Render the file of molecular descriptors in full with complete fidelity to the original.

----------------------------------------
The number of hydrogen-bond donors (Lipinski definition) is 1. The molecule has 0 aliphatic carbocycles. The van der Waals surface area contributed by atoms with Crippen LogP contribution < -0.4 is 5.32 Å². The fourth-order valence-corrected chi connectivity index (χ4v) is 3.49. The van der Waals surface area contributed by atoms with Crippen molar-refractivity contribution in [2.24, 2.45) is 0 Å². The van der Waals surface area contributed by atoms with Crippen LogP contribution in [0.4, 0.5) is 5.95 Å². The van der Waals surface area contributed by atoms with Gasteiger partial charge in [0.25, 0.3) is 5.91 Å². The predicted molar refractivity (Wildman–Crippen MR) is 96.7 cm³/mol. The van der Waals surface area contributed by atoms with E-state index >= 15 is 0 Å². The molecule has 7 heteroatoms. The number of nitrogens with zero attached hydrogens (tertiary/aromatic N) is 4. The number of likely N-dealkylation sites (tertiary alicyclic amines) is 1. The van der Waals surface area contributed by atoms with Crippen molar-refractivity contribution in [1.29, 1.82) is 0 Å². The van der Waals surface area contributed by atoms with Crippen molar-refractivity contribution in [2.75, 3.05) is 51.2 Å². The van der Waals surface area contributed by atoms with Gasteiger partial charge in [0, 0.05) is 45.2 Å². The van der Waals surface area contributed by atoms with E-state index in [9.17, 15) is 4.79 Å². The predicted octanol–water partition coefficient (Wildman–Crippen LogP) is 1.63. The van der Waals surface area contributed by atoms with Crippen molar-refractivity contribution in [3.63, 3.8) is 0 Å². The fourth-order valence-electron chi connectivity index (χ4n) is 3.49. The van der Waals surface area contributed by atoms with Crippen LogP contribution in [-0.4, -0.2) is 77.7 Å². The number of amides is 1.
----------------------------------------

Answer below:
The number of hydrogen-bond donors (Lipinski definition) is 1. The molecule has 0 aliphatic carbocycles. The van der Waals surface area contributed by atoms with Crippen LogP contribution < -0.4 is 5.32 Å². The fourth-order valence-corrected chi connectivity index (χ4v) is 3.49. The van der Waals surface area contributed by atoms with Crippen molar-refractivity contribution in [2.24, 2.45) is 0 Å². The van der Waals surface area contributed by atoms with Crippen LogP contribution in [0.4, 0.5) is 5.95 Å². The van der Waals surface area contributed by atoms with Gasteiger partial charge in [0.25, 0.3) is 5.91 Å². The predicted molar refractivity (Wildman–Crippen MR) is 96.7 cm³/mol. The van der Waals surface area contributed by atoms with E-state index >= 15 is 0 Å². The molecule has 7 heteroatoms. The number of nitrogens with zero attached hydrogens (tertiary/aromatic N) is 4. The number of likely N-dealkylation sites (tertiary alicyclic amines) is 1. The van der Waals surface area contributed by atoms with Crippen molar-refractivity contribution in [1.29, 1.82) is 0 Å². The van der Waals surface area contributed by atoms with Crippen molar-refractivity contribution in [2.75, 3.05) is 51.2 Å². The van der Waals surface area contributed by atoms with Gasteiger partial charge in [0, 0.05) is 45.2 Å². The van der Waals surface area contributed by atoms with E-state index in [9.17, 15) is 4.79 Å². The predicted octanol–water partition coefficient (Wildman–Crippen LogP) is 1.63. The van der Waals surface area contributed by atoms with Crippen molar-refractivity contribution in [3.63, 3.8) is 0 Å². The fourth-order valence-electron chi connectivity index (χ4n) is 3.49. The van der Waals surface area contributed by atoms with Crippen LogP contribution in [-0.4, -0.2) is 77.7 Å². The number of amides is 1.